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 Please use this identifier to cite or link to this item: http://hdl.handle.net/1807/33935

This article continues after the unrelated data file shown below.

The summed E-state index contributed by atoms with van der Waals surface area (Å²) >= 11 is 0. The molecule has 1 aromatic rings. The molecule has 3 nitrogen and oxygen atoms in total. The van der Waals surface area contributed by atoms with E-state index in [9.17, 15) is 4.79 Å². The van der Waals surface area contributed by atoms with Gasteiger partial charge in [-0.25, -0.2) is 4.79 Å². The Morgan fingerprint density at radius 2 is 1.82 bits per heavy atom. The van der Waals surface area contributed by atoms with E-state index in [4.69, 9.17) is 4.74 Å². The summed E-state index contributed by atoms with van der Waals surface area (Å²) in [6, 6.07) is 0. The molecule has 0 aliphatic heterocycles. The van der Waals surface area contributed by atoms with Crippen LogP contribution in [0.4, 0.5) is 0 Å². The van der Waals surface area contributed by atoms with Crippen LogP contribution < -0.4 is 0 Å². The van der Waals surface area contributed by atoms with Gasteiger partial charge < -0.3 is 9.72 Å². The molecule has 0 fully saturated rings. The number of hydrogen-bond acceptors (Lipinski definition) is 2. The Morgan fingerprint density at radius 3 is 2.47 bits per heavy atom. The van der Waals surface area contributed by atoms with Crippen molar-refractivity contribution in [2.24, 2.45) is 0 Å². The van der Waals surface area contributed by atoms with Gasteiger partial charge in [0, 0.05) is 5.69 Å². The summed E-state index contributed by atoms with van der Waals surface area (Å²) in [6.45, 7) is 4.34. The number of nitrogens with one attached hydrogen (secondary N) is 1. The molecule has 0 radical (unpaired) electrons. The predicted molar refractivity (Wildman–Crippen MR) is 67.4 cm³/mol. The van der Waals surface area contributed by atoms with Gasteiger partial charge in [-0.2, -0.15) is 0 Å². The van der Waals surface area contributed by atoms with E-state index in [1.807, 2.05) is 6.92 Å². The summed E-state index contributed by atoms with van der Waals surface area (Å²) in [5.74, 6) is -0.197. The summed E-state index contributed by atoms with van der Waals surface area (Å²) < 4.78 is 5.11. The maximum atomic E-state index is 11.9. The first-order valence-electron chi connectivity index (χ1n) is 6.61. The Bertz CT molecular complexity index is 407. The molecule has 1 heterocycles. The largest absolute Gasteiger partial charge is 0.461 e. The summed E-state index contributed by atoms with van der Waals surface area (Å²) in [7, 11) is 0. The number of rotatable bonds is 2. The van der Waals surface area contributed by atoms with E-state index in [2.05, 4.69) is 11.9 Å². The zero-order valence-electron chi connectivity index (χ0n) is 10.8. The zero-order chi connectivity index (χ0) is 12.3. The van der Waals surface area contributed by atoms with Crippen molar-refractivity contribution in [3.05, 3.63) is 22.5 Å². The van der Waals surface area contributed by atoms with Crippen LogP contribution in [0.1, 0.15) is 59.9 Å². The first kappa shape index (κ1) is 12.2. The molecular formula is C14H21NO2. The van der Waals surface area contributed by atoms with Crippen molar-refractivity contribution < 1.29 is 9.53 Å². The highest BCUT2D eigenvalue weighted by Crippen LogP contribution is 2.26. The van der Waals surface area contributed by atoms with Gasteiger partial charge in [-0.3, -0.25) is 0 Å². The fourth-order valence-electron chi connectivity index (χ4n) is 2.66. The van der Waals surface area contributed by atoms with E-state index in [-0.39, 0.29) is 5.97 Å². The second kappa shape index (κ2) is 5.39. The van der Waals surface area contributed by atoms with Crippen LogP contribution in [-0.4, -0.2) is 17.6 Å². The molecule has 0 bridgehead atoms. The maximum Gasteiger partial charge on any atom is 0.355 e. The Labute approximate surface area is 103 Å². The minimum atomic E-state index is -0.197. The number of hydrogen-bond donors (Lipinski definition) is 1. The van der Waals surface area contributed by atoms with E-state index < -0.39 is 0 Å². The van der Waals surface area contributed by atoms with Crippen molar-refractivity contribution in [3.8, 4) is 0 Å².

Title: Naming and Identity in Henry James's "The Ambassadors" Authors: Bennett, Victoria Advisor: Henderson, Greig Department: English Keywords: Henry Jamesperiphrasismetaphorical studiesinternational relationsidentity studiesalteritystylistics Issue Date: 10-Dec-2012 Abstract: In Henry James’s novel "The Ambassadors," James uses axiological language in tropes and in substantives, periphrastically replacing proper names. He also includes valuations in miscellaneous data contained in such differences as the one he makes in "The Ambassadors" between "Europe" (place) and "'Europe'" (concept). As well, James puts adjectival assessments of people and situations in the midst of these constructions and in the mouths of his characters, assessments which vary from those which contradict the value systems posited in the novel by various characters, through those which seem quizzical or ambiguous, to those whose meaning seems obvious under the circumstances. The argument of this critical work is that these attempts at naming tie in fundamentally with the ways in which James means for readers to interpret the identities of the characters and the events and are not merely ornamental. Even when James says that a character "didn’t know what to call" someone or something or when "identity" or a verbal equation for identity occurs in an odd context, James answers his own implied rhetorical question; he is not as problematic to read as is sometimes suggested. Our own valuations are encouraged to be close to the experience of Lambert Strether. Leading the reader through the maze of Strether’s experience, James gives many clear signals from the simplest elements of his complicated language even into the fabrication of his complex metaphors that he, though an explorer of the moral universe, is no relativistic iconoclast. In the examination of these issues, a choice has been made to draw eclectically upon various sources and techniques, from traditional "humanistic" modes of interpretation, rhetorical studies, structuralist and deconstructionist remarks, to existentialism, narratology, and identity studies. This choice is the result of an intention to access as many different "voices" as possible, in the attempt to be comprehensive about the voices of James and "The Ambassadors." URI: http://hdl.handle.net/1807/33935 Appears in Collections: Doctoral

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